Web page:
Vice Principals: Season 1

| January 31, 2017

When I watched the first episode of Vice Principals, I considered just stopping and basing my rather scathing review on that alone.  Thankfully, I didn’t.

The series is about two Vice Principals at a high school somewhere in a nameless southwestern town (my best guess).  Neal Gamby (Danny McBride; Eastbound & Down) is a hard-nosed, drunk with power, painfully awkward and pathetic vice principal who rules with fear and an iron fist.  Lee Russell (Walton Goggins; The Hateful Eight) is a Machiavellian, two-faced, metrosexual sociopath who will tear down your entire world with one hand while he pats you on the back with the other.  They’re hopeful to get promoted to Principal when the former Principal (Bill Murray; Ghostbusters) retires to care for his sick wife.  Their aspirations are crushed when the superintendent appoints Dr. Belinda Brown (Kimberly Hebert Gregory) to be the new principal and Russel and Gamby are forced to team up to take her down and claim the position they feel they rightfully deserve.

The pilot was definitely the weakest of the series, focusing a lot on Gamby’s character instead of him and Russell together.  Future episodes that are mostly about Gamby do get better, but McBride is essentially playing his character from Eastbound & Down here and brings that same level of uncomfortable comedy to this role.  Fortunately, the character does go in some emotionally interesting directions throughout the series that make him less of a buffoon, but there were some early episodes where I missed Russell and wished he was the focus of the series if not at least an even co-lead along with McBride, but there are episodes that barely feature Goggins at all, and that’s disappointing.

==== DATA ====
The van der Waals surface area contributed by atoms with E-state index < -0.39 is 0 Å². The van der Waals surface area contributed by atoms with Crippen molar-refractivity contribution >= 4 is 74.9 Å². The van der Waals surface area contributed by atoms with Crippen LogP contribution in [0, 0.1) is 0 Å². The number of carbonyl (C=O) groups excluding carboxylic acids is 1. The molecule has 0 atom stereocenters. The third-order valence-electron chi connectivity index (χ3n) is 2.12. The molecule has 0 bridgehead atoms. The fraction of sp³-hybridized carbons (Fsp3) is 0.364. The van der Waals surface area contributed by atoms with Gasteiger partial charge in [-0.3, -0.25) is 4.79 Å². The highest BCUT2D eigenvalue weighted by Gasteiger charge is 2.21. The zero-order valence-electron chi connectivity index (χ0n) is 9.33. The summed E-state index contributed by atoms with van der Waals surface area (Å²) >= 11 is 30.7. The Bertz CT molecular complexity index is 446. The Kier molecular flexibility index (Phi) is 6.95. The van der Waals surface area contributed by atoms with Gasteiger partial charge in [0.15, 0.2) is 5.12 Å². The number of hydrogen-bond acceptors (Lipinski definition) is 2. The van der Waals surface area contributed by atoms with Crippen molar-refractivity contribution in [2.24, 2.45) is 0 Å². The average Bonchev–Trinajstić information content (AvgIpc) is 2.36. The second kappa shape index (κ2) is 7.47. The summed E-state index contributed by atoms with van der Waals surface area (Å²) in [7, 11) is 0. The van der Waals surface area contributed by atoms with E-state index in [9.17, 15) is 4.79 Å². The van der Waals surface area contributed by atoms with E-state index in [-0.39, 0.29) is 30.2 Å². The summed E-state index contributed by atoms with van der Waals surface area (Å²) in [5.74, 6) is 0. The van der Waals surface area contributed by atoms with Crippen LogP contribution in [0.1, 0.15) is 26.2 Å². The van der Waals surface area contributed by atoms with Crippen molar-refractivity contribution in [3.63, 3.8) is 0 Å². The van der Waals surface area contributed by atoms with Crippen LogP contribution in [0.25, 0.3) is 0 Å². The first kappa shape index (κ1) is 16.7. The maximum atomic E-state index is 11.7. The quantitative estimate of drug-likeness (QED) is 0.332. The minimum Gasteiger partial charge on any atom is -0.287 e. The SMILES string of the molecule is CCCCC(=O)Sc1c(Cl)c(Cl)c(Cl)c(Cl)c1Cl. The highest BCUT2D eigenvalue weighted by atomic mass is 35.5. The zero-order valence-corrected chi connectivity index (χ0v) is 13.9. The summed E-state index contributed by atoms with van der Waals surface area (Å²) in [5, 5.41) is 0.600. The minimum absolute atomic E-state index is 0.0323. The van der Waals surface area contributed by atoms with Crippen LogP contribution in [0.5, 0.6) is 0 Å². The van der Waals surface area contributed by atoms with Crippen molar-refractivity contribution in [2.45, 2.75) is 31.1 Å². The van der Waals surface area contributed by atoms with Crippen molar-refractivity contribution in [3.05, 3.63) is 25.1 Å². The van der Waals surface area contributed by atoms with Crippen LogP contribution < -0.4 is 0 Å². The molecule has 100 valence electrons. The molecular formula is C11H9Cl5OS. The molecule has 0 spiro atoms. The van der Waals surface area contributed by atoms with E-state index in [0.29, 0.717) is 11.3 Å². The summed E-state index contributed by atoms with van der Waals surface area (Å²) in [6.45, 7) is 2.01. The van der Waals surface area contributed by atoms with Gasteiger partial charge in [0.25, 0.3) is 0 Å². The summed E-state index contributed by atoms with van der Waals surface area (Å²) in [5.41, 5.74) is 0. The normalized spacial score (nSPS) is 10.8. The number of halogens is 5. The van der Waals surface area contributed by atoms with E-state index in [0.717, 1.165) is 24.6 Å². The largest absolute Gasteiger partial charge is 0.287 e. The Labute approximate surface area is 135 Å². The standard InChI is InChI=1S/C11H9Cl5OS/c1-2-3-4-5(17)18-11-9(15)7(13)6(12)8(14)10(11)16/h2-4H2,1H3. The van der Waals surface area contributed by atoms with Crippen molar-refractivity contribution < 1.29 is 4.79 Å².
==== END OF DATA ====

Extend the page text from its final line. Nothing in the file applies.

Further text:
After a few episodes, I couldn’t help but compare the series to Breaking Bad, except if Walt and Jesse decided that instead of building a billion dollar meth empire, they really really wanted to become high school principals.  The way the series builds these characters and how their wants change and reprioritize over the course of the series is all really great, and not to give anything away, but the season ends in a wholly unpredictable way.  As things played out in the last episode, I had a few theories about what was going to happen, and I ended up being completely wrong, and now I can’t wait for season 2 to start so I can see what happens next.

If I had to choose a weak aspect of the series besides the early episodes that focus on the Gamby character, it would be the Amanda Snodgrass character (Georgia King).  She’s not a bad character, or badly played by King, but her character goes through some very quick changes in terms of her relationship with Gamby that it was difficult for me to buy as it was happening.  Maybe if I were watching the series week to week, it would make more sense, but binging them all this quickly made it strange how her affections for Neal change from one episode to the next.

Another aspect of the series I’d like to see more of in future seasons is Ray (Shea Whigham) who plays Neal’s ex-wife’s new husband.  Ray is a great character, who has a lot of respect and admiration for Neal despite him constantly giving him crap and blaming his problems on Ray on a regular basis.  He has some great moments about not being able to live up to Gamby in the eyes of his daughter Janelle (Maya G. Love).  He’s really great, and I hope he continues to grow within the series.

Available on Blu-ray and DVD from HBO Home Entertainment on February 7.

About the Author:

Joe Sanders is a podcaster, playwright, and college instructor in Kalamazoo, MI. He has a master's degree in playwriting and a bachelor's degree in creative writing from Western Michigan University, where he currently teaches thought and writing, and is the host of the Quote Unquote Guilty podcast, part of the Word Salad Network.
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